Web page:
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I got 100A ANL fuses from a car audio fitter. They were R150 each with the fuses. I can hook both leads for the battery to one terminal. I had to cut the arch out of the cover to get two cables in.
SKU132031 (1).JPG

I decided not to buy a dc isolator. I can just remove the cable from the battery or remove the fuse.

Cable I went with 25mm2 welding cable. It's about R75/m and can handle 400A. The ring terminals were easy to put on. Strip the cable back and remove a few strands if needed to get the cable into the lug. Heat the lug with a big solder iron. Behind the ring is a hole and you push your solder in there till it's full. Far better than crimping. remember to orientate the ring terminals. They have a raise and a flat side. Cables connecting batteries must have both flat sides on the bottom. The rest just dry fit first to see. Especially where two cables go onto one post.
F8417598-01.jpg
I used 10mm on the batteries, 8mm on the fuses and 6mm on the inverter. Get some red and black tape because the cable either blue, grey or green. Mark positive and negative ends with red and black respectively.

Cables must all be the same length. i.e the cables joining batteries in series must be the same length. Cables from the batteries to fuses must be the same length. Fuses to inverter the same length. Get your batteries as close to the inverter as possible. It is cheaper to raise the battery holder than to buy longer cable.

I'll take some close up pics today.
 

Jaws677

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Cables must all be the same length. i.e the cables joining batteries in series must be the same length. Cables from the batteries to fuses must be the same length. Fuses to inverter the same length

There would be no technical reason to do this if you only have series batteries.

I see you have two sets of fuses on the postive and one on the negative wire. Again no technical reason to do this.


Simple way to parallel batteries without having an unequal voltage across batteries due to cable resistance

parallel.JPG
 

Dairyfarmer

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1.jpg
DB Sorted out. You don't want to see the inside
2.jpg
Fuse and bus bar in one. Make sure you orientate the rings so flat side to flat side.
3.jpg
Soldered not crimped
4.jpg
Red and black tape. Green is for the one set of cables. Yellow for the other.
 

Dairyfarmer

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There would be no technical reason to do this if you only have series batteries.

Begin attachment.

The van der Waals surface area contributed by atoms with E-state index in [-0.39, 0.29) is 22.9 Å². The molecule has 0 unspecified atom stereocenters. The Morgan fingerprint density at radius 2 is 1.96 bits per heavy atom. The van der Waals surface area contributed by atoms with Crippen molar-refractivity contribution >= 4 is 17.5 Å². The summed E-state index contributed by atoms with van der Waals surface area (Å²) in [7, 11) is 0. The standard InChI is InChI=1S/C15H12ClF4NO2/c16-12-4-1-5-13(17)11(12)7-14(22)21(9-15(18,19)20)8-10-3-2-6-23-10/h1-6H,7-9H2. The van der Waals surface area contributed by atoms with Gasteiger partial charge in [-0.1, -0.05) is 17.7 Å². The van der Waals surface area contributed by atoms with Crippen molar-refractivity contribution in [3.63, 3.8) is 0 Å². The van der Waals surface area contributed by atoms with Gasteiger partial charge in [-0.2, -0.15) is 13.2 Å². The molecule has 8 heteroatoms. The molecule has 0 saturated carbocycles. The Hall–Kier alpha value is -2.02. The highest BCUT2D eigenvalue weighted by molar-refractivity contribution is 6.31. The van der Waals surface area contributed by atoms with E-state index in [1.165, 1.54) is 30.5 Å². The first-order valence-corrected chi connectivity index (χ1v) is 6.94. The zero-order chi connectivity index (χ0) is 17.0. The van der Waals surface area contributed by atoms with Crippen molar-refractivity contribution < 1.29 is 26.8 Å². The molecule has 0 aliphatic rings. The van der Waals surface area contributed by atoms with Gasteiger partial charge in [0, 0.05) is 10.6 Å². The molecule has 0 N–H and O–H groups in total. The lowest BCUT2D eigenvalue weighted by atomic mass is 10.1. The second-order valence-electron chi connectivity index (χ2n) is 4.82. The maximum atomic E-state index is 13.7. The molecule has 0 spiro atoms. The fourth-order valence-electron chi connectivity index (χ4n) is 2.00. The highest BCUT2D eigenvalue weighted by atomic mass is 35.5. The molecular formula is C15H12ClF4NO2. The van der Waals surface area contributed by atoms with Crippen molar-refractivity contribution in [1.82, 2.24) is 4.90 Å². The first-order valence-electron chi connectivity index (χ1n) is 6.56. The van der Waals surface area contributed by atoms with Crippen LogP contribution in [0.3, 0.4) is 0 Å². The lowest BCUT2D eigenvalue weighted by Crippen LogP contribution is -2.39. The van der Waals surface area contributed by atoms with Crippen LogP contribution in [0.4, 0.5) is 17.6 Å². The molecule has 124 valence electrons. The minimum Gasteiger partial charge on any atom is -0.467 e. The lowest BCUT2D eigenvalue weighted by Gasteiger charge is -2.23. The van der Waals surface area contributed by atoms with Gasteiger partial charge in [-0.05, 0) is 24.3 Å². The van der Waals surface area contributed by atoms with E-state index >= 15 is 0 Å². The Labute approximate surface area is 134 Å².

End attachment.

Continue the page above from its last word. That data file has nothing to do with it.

I see you have two sets of fuses on the postive and one on the negative wire. Again no technical reason to do this.
Batteries are in series and parallel. It is just common practice to make them all as close to the same length as possible. You also don't know if you are going to add more batteries in parallel at a later stage.

I am also using the fuses as bus bars. All the setups I have seen they fuse both ends. The same with din rail fuses.
 

Jaws677

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Phase 3 -> 2 pole inverter (63A) -> 30A single pole breaker -> geyser (you can use this same breaker to run spot lights, welders ect. Just remember it has no earth leakage)

That would be illegal (SANS 10142-1)

1551708955320.png
 

howardb

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View attachment 627282
DB Sorted out. You don't want to see the inside
View attachment 627286
Fuse and bus bar in one. Make sure you orientate the rings so flat side to flat side.
View attachment 627288
Soldered not crimped
View attachment 627290
Red and black tape. Green is for the one set of cables. Yellow for the other.
Great, thanks! Really good info.
I'm looking at getting either of these:
cmRmMzAwLmpwZw==.jpg
or
strip-fuse-holder-ECOM039-1.jpg strip-fuse-100-amp-ECOM034-1.jpg

May also get some 175A-rated Anderson plugs for the battery disconnect if I can't find a suitable size isolator switch - will go to the local hardware or electrical shop and have a look at the actual sizing of the isolator switches and the max diameter cable they can take. Ideally I want to create a sub-DB off the main DB with everything inverter-connected in one place, so looking at the DIN sizing/boxes.

May also look at the Keto-00 battery disconnector/fusebox as a viable DIN option and eliminate the need for the above items:
22976-thickbox_default.jpg 22986-thickbox_default.jpg

Will use the standard 1 or 2-pole Hager's for the rest of the switching.